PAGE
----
Amazon’s new Kindle slimmer, but still pricey
Amazon.com Inc. is releasing a slimmer version of its Kindle electronic reading device, but it still costs $359 — making it unclear how mainstream even an improved Kindle can be during a brutal recession.
The new Kindle is expected to start shipping Feb. 24.
Amazon CEO Jeff Bezos said there was no way to cut the price given the upgraded components in the Kindle 2, which is a bit more than one-third of an inch thick — about half the thickness of the first Kindle. Its 6-inch screen can display 16 shades of gray, compared with the previous Kindle’s four shades.
On-time performance declines for U.S. fliers
U.S. airlines’ on-time performance declined dramatically in December compared with the previous month, but improved slightly over a year earlier, the Transportation Department said Monday. The carriers blamed heavy snowstorms around Christmas and aviation system issues for contributing to some delays.
The DOT added that the airlines had a significantly higher domestic flight cancellation rate and a higher mishandled baggage rate in the final month of 2008 compared with November. Even complaints about airline service were up in December compared with November.
Enforcement official exits regulation agency
The top cop at the Securities and Exchange Commission is leaving the government less than a week after receiving an angry dressing-down before Congress over the agency’s failure to detect a massive alleged fraud scheme.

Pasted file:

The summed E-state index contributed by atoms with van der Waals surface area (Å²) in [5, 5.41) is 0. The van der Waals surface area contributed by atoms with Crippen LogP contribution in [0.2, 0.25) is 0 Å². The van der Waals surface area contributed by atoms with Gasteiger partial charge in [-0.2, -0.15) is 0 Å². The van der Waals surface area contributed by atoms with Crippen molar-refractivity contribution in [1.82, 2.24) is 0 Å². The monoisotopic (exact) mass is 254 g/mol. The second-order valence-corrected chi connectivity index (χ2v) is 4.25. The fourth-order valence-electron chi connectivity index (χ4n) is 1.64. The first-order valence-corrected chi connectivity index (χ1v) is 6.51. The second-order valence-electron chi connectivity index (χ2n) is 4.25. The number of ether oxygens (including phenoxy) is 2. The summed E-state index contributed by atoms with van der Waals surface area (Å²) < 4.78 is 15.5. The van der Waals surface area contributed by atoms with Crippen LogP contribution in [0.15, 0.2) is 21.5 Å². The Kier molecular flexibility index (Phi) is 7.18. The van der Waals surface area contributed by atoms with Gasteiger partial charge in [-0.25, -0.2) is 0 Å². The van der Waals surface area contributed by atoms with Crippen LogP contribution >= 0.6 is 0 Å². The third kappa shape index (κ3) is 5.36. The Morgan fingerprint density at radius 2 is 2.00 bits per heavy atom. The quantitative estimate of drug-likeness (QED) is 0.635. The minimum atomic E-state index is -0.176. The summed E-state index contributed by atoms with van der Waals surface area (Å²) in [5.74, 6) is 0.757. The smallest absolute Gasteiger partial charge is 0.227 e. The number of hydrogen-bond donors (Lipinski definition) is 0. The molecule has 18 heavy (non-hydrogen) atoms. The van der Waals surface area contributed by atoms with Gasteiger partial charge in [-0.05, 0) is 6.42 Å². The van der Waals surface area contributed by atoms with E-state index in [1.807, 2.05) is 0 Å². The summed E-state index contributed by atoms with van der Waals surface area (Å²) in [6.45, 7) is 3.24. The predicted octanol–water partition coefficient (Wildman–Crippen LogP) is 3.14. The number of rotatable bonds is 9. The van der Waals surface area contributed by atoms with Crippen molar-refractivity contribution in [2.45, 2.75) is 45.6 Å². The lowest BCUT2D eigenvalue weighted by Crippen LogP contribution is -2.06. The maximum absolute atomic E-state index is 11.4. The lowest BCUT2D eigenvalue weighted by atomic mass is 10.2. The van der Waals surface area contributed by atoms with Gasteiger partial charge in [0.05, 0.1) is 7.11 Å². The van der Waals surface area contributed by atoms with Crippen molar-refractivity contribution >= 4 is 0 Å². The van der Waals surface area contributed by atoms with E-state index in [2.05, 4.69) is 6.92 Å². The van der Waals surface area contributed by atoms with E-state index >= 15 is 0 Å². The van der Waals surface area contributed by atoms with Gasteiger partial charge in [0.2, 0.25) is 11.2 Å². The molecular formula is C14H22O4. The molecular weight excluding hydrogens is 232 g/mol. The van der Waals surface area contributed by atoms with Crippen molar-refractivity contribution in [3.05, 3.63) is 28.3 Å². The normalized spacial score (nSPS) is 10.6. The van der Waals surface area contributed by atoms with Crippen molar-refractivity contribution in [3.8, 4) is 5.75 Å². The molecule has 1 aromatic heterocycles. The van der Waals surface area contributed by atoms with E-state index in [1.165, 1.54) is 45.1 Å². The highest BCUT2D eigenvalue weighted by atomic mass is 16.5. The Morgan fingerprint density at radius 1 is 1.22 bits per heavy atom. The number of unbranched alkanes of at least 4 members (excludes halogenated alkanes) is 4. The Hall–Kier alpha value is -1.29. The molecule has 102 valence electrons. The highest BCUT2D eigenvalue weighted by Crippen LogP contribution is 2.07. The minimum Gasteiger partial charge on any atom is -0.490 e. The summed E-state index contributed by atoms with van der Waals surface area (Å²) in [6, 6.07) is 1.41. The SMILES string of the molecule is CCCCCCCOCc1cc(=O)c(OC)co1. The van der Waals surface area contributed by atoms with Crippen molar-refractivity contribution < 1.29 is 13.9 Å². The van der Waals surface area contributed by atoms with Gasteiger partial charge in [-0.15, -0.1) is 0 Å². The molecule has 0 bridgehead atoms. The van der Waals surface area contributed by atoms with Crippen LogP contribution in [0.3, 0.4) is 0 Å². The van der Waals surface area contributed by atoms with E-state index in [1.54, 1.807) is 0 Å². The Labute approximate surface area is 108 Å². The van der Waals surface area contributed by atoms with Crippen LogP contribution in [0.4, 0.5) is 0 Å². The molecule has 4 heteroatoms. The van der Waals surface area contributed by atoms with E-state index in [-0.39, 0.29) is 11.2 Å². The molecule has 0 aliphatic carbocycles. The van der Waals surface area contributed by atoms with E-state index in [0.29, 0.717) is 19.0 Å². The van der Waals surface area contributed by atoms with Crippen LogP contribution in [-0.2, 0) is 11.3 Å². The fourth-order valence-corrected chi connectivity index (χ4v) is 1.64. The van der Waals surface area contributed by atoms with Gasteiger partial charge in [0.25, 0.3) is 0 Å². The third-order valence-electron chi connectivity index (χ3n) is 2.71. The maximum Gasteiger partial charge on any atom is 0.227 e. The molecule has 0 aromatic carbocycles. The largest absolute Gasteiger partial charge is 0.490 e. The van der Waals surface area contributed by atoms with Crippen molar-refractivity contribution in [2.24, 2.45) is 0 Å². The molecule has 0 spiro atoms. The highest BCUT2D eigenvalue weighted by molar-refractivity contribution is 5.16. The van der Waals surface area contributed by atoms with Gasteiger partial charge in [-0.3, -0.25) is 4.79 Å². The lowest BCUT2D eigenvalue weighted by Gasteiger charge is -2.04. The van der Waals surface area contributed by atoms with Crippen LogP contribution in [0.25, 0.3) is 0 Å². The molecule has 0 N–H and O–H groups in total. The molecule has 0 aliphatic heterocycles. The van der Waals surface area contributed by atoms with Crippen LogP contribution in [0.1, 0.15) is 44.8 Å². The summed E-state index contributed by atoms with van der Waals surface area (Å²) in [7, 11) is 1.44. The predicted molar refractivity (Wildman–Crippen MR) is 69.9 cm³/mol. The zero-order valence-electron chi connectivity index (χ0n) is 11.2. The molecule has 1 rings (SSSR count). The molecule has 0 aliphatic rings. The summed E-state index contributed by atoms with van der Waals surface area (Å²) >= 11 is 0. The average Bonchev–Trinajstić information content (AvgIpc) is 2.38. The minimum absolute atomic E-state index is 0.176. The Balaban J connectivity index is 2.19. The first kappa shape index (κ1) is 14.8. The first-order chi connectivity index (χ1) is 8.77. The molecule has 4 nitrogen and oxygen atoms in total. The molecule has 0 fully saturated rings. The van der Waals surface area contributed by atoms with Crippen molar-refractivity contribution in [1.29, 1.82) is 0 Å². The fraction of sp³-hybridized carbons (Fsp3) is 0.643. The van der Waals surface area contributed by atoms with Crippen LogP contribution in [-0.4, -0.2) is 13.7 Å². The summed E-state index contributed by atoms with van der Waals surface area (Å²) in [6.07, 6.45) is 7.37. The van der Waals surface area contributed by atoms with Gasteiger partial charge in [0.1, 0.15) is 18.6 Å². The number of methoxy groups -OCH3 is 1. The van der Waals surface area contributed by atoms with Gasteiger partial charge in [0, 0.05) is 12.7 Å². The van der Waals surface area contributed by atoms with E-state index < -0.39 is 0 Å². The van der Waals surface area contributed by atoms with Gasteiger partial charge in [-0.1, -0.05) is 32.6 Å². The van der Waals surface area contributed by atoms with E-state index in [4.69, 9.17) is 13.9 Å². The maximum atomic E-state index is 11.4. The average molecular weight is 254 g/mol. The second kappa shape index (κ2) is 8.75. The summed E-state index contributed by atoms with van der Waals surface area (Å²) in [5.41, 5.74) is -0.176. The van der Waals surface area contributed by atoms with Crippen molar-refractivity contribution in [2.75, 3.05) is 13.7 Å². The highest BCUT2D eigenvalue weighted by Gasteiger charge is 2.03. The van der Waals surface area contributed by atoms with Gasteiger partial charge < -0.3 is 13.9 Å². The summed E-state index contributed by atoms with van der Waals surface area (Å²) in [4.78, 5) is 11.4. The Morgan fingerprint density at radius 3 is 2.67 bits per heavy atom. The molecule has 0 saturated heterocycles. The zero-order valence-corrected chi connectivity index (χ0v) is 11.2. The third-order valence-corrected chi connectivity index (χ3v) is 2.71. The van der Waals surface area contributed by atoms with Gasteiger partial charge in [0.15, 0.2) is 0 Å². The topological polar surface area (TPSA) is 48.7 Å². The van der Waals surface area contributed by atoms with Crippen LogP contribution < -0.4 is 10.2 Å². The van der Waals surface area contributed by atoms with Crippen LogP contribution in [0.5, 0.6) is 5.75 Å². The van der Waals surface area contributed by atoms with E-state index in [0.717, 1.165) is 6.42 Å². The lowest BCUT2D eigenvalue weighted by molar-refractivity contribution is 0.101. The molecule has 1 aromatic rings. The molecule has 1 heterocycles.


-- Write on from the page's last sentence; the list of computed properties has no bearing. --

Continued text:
The SEC said Monday that Linda Thomsen, who has been the agency’s enforcement director since May 2005, is leaving to pursue opportunities in the private sector.
Thomsen became a lightning rod for criticism over the SEC’s failure to detect the $50 billion Ponzi scheme allegedly run by Bernard Madoff.
Interest rates increase in Treasury auction
Interest rates on short-term Treasury bills rose in Monday’s auction to the highest levels since November.
The Treasury Department auctioned $31 billion in three-month bills at a discount rate of 0.34 percent, up from 0.27 percent last week. Another $30 billion in six-month bills was auctioned at a discount rate of 0.48 percent, up from 0.39 percent last week.
Traders await stimulus resolution; Treasurys up
Treasury prices rose Monday as investors waited for closure on the government’s economic stimulus bill.
The benchmark 10-year Treasury note rose 0.03 points to 106.38, and its yield rose to 3.02 percent from 2.98 percent late Friday.
The 30-year bond rose 1.03 points to 115.19. Its yield fell to 3.65 percent from 3.70 percent.